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Twenty-seven patients with severe open fractures were studied prospectively analysing infection and union as outcome measures. A standard treatment regime was applied. Seven patients were HIV positive, and 20 patients HIV negative. Wound infection and delayed union were more common in HIV positive patients. The difference in rate of infection was statistically significant (P = 0.020), while that in union did not quite reach significance (P = 0.059). The authors have developed an algorithm for treatment of these injuries in areas of high seroprevalence of HIV infection.

Original publication

DOI

10.1016/j.injury.2004.01.005

Type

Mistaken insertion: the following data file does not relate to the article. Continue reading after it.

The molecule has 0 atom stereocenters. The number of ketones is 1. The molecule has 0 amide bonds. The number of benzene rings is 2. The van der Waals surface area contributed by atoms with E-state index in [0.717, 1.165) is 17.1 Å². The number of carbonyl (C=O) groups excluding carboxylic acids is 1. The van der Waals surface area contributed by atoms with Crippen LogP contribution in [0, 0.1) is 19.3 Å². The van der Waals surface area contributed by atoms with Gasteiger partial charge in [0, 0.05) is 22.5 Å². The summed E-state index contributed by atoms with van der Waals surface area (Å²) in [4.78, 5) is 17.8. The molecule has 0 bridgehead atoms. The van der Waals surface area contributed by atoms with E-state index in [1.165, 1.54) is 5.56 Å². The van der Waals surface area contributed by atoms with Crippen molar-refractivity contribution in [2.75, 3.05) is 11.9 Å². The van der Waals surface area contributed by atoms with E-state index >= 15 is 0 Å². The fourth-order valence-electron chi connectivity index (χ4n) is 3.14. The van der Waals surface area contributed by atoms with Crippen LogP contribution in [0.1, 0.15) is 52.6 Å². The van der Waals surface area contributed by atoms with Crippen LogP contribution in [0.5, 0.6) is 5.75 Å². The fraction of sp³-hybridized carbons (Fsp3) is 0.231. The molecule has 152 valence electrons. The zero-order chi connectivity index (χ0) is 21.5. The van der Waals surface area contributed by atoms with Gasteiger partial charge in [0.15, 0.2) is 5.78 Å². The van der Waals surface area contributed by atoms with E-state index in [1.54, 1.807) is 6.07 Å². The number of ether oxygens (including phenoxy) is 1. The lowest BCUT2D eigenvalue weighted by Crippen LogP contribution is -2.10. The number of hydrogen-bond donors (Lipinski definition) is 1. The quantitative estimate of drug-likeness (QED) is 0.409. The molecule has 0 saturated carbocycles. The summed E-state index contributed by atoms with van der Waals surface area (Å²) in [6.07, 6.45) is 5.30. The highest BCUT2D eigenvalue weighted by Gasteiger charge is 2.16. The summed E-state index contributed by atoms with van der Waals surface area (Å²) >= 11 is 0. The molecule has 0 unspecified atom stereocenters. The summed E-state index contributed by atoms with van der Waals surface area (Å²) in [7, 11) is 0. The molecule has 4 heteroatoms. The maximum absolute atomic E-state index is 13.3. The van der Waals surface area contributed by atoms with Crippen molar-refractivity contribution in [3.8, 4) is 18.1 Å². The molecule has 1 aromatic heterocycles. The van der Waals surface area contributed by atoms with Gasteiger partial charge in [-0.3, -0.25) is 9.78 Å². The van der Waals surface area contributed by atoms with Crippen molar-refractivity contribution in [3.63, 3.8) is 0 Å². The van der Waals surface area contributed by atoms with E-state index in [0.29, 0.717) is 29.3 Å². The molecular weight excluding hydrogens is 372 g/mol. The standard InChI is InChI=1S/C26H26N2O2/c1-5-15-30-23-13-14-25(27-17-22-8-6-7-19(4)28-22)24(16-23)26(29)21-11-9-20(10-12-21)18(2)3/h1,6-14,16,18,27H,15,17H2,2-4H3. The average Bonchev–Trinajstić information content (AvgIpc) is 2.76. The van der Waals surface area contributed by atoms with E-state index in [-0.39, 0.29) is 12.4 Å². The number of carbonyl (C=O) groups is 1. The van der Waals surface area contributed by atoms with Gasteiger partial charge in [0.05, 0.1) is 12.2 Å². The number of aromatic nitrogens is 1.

Journal article

Journal

Injury

Publication Date

09/2004

Volume

35

Pages

852 - 856

Addresses

College of Medicine, Queen Elizabeth Central Hospital, Blantyre, Malawi. harrisons@africa-online.net

Keywords

Humans, Surgical Wound Infection, HIV Infections, Fractures, Open, Tibial Fractures, Anti-Bacterial Agents, Treatment Outcome, Clinical Protocols, Fracture Fixation, Prospective Studies, Single-Blind Method, External Fixators, Fracture Healing, Adult, Middle Aged, Female, Male